The U.S. Department of Energy’s (DOE’s) Water Power Technologies Office (WPTO) and the Oak Ridge Institute for Science and Education (ORISE) today announced five students selected for this year’s cohort of the Marine Energy Graduate Student Research Program. These students will work with mentors from DOE national laboratories and industry partners to advance their research in the understanding and development of marine energy resources. 

Marine energy technologies transform the energy in the natural flow of oceans and rivers—like currents, tides, and waves—into clean electricity. Some devices can even use changes in salt levels, temperatures, and pressure gradients to generate power. The total available marine energy resource in the United States is equivalent to nearly 60% of U.S. power generation. Even if only a small portion of this technical resource potential is captured, marine energy technologies would make significant contributions to the nation’s energy needs. 

The students selected for the 2024 Marine Energy Graduate Student Research Program are: 

  • Ashley Mullen, who will work with the National Renewable Energy Laboratory (NREL) to model an integrated oscillating water column, a type of marine energy device, with the lab’s Wave Energy Converter SIMulator (WEC-Sim) tool and test it in a wave flume. Mullen is pursuing a doctorate in ocean engineering at Texas A&M University. 
  • Griffin Bourjeaurd, who will work with Pacific Northwest National Laboratory to create prototypes, collect data, conduct a feasibility analysis, and develop a commercialization roadmap for a wave energy converter that could be integrated with a system that extracts lithium from seawater. Bourjeaurd is pursuing a master’s degree in ocean engineering at the University of Hawaii at Manoa.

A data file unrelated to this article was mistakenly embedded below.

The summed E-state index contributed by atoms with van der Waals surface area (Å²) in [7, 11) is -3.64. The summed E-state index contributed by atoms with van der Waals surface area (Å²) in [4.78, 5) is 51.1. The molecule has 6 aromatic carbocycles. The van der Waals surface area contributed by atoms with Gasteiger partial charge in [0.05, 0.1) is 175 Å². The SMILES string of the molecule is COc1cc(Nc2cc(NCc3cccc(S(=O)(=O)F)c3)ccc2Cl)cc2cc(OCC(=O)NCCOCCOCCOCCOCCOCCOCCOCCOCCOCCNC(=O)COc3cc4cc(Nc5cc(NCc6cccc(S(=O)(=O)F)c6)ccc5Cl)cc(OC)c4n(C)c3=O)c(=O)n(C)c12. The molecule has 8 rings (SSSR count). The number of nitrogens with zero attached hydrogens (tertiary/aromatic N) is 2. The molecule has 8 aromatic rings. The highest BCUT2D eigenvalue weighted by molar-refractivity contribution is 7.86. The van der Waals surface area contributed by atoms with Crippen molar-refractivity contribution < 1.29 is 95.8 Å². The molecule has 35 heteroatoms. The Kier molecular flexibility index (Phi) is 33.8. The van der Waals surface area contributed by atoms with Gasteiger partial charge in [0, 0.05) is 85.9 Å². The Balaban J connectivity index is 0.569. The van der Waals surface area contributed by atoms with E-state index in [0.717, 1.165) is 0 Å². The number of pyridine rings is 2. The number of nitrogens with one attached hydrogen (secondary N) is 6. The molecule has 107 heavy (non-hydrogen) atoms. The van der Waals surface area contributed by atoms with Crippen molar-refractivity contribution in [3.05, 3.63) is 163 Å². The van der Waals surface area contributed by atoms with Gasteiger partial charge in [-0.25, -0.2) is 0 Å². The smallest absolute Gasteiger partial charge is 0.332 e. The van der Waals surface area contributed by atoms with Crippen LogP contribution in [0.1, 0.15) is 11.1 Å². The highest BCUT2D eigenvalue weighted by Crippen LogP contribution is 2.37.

• Isabel Hess, who will work with NREL to test the energy harvesting performance of a type of transducer, known as a hydraulically amplified, self-healing electrostatic transducer, that could be used to generate power in flexible wave energy converters. Hess is pursuing a doctorate in mechanical engineering at the University of Florida. 
  • Julia Gionet-Gonzales, who will work with Kelson Marine, an ocean engineering firm, to conduct data analysis and optimize the design of a wave energy converter with results from wave conditions modeled with WEC-Sim. Gionet-Gonzales is pursuing a doctorate in ocean engineering at Texas A&M University at Galveston. 
  • Spencer Siemer, who will work with Deep Anchor Solutions to develop a cost-effective and innovative marine anchor system to secure marine energy devices in place. This research will be used to further the practicality of marine energy deployments. Siemer is pursuing a master’s degree in civil engineering at Texas A&M University. 

The Marine Energy Graduate Student Research Program is open to full-time, graduate-level (master’s and doctoral) students with a research thesis or dissertation at a U.S. institution. Students receive a monthly stipend, some tuition reimbursement, and other benefits. This year’s students represent the program’s sixth cohort. WPTO and ORISE typically release the application for this annual program in September, and applications close in December. 

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